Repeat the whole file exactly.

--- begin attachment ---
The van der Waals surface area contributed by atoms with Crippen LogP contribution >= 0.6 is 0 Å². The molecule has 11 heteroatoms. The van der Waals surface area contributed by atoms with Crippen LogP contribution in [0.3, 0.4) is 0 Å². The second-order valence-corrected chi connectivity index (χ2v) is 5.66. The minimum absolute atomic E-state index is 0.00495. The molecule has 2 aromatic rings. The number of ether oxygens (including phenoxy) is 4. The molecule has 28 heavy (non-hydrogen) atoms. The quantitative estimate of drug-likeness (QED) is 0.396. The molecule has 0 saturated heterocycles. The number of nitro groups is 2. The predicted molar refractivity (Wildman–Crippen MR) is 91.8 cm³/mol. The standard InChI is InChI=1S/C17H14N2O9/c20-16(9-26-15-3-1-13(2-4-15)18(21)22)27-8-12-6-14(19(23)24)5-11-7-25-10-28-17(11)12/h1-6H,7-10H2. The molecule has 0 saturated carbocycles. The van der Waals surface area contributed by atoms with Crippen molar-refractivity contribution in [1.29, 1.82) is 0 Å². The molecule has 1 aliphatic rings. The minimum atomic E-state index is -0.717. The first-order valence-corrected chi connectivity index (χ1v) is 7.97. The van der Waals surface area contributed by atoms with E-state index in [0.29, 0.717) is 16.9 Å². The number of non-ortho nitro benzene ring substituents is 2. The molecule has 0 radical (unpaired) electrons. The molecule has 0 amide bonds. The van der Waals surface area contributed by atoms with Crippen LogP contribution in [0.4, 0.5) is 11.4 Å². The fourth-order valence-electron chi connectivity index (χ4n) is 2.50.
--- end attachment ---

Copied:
The van der Waals surface area contributed by atoms with Crippen LogP contribution >= 0.6 is 0 Å². The molecule has 11 heteroatoms. The van der Waals surface area contributed by atoms with Crippen LogP contribution in [0.3, 0.4) is 0 Å². The second-order valence-corrected chi connectivity index (χ2v) is 5.66. The minimum absolute atomic E-state index is 0.00495. The molecule has 2 aromatic rings. The number of ether oxygens (including phenoxy) is 4. The molecule has 28 heavy (non-hydrogen) atoms. The quantitative estimate of drug-likeness (QED) is 0.396. The molecule has 0 saturated heterocycles. The number of nitro groups is 2. The predicted molar refractivity (Wildman–Crippen MR) is 91.8 cm³/mol. The standard InChI is InChI=1S/C17H14N2O9/c20-16(9-26-15-3-1-13(2-4-15)18(21)22)27-8-12-6-14(19(23)24)5-11-7-25-10-28-17(11)12/h1-6H,7-10H2. The molecule has 0 saturated carbocycles. The van der Waals surface area contributed by atoms with Crippen molar-refractivity contribution in [1.29, 1.82) is 0 Å². The molecule has 1 aliphatic rings. The minimum atomic E-state index is -0.717. The first-order valence-corrected chi connectivity index (χ1v) is 7.97. The van der Waals surface area contributed by atoms with E-state index in [0.29, 0.717) is 16.9 Å². The number of non-ortho nitro benzene ring substituents is 2. The molecule has 0 radical (unpaired) electrons. The molecule has 0 amide bonds. The van der Waals surface area contributed by atoms with Crippen LogP contribution in [0.4, 0.5) is 11.4 Å². The fourth-order valence-electron chi connectivity index (χ4n) is 2.50.